Dartmouth College canceled a planned in-person appearance by conservative journalist Andy Ngo Thursday night in response to threats of violence from the left-wing activists who call themselves Antifa.
Now a pro-free-speech watchdog group says it is investigating the liberal college’s handling of the event.
Ngo is best known for his aggressive coverage of violence committed by groups on the political left like Antifa. He has been the victim of physical attacks and threats as a result. Ngo and former Antifa activist Gabe Nadales were scheduled to discuss extremism in America Thursday night on the Hanover, N.H. campus. The event was hosted by the Dartmouth College Republicans and conservative activists at Turning Point USA.
A college security officer told a reporter for InsideSources covering the event that it had been canceled and was moved to an online appearance. When asked why, he replied, “That’s a decision above my pay grade.”
Dartmouth College’s Associate Vice President for Communications Diana Lawrence said the event was moved online after it became clear it could not be held safely in person.
“In light of concerning information from Hanover police regarding safety issues, similar concerns expressed by the College Republican leadership, and challenges with the student organization’s ability to staff a large public event and communicate effectively (including dissemination of the visitor policy and a prohibition on bags in the building), the college has requested that the ‘Extremism in America’ panel be moved online,” Lawrence said.
Ngo noted the irony of Dartmouth’s decision. “An event on violent extremism was threatened by violent extremists. It’s a cliche,” he told InsideSources. “Why did the college wait until two hours before the event to drop the ultimatum on organizers and speakers? Dartmouth College’s decision actually gives a blueprint for extremists to shut down future events.”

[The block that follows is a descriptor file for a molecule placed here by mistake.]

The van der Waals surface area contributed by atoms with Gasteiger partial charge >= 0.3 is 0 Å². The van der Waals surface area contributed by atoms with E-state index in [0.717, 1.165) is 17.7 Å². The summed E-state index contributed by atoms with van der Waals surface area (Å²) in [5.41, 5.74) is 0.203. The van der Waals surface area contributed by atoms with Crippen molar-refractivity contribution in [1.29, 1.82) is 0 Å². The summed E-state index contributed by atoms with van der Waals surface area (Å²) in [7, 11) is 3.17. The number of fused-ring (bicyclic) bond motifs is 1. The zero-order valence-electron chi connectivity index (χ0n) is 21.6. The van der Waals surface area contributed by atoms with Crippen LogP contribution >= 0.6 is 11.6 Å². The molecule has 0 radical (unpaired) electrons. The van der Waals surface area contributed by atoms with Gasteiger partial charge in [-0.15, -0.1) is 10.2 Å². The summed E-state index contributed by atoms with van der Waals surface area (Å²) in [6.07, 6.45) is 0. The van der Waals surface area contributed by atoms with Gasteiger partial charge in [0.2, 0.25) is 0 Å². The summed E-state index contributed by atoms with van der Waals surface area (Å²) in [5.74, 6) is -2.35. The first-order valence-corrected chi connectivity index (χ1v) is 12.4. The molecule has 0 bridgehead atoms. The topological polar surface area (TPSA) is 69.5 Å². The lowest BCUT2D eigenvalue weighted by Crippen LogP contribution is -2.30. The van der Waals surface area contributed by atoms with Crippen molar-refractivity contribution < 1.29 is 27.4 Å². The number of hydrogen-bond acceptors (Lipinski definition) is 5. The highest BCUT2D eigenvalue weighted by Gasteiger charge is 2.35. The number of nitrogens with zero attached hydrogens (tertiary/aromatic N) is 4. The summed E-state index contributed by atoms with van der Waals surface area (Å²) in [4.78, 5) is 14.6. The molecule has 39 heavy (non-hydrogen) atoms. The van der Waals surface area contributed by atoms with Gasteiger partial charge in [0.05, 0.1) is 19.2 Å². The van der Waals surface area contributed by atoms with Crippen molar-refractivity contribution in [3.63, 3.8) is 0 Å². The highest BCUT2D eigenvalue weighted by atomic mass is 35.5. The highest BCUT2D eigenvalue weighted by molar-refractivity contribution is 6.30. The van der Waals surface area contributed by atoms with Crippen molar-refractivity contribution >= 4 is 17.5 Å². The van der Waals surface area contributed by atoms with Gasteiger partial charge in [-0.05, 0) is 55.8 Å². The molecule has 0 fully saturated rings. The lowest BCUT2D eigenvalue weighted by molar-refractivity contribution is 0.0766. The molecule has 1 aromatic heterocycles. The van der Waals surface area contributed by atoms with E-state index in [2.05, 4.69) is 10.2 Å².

Now the Foundation for Individual Rights in Education (FIRE) says it is investigating the incident.
“Threats of violence are never an appropriate response to speech you oppose and must not dictate who may speak, or what may be said, on a college campus. Universities should not reward those who threaten violence by canceling controversial speakers,” said FIRE Program Officer Zach Greenberg. “We must remain vigilant against universities citing safety concerns as a pretext to censor unpopular expression, and must ensure that those seeking to impose a “heckler’s veto” cannot succeed in doing so.”
In the days leading up to the event, members of Antifa organized a counterprotest, with some making threats to stop Ngo at all costs.
“When you enter our home you play by our rules, not yours,” the Northeast Antifa social media account posted. “New England is anti-fascists, and we will hold that line till death.”
The Green Mountain John Brown Gun Club stated online it “called up reserves” of Antifa super soldiers to be on hand for the event. A member of a Portland, Ore. Antifa group, Jonathan Dylan Chase, offered money for anyone who managed to assault Ngo during his Dartmouth appearance.
Antifa is a decentralized organization of people who claim to be anti-fascists and has been at the heart of violent street protests for years, clashing with both innocent political protestors and aggressive white supremacists along the way. Members of Antifa have engaged in violent protests in Portland, Ore. over the past few years, where Ngo gained fame covering clashes between Portland’s Antifa and white supremacists like the Proud Boys.
Ngo has been accused of serving as a propagandist for the Proud Boys in exchange for protection at the protests, something he has denied. Ngo was assaulted by Antifa protesters in 2019 in an incident in which he was punched repeatedly and hospitalized due to his injuries.
Dartmouth, once a bastion of free speech, has evolved like many progressive campuses into hostile territory for speakers from the right. FIRE ranks Dartmouth 63rd in the nation for its campus culture supporting free speech. According to FIRE’s Disinvitation Database, Dartmouth liberals canceled plans for former President George H.W. Bush to give the commencement address in 2011.
Lawrence said the college strives to make sure all viewpoints are heard on campus, so long as it can be done safely.
“Dartmouth prizes and defends the right of free speech and the freedom of the individual to make their own disclosures, while at the same time recognizing that such freedom exists in the context of the law and in responsibility for one’s own actions,” Lawrence said. “The exercise of these rights must not deny the same rights to any other individual.”
It is not clear how Ngo’s appearance on campus would deny the rights of anyone else, his supporters note.
“Why did Dartmouth buckle in the face of violent threats to free speech,” New York Post columnist Miranda Devine tweeted. “Gutless wonders.”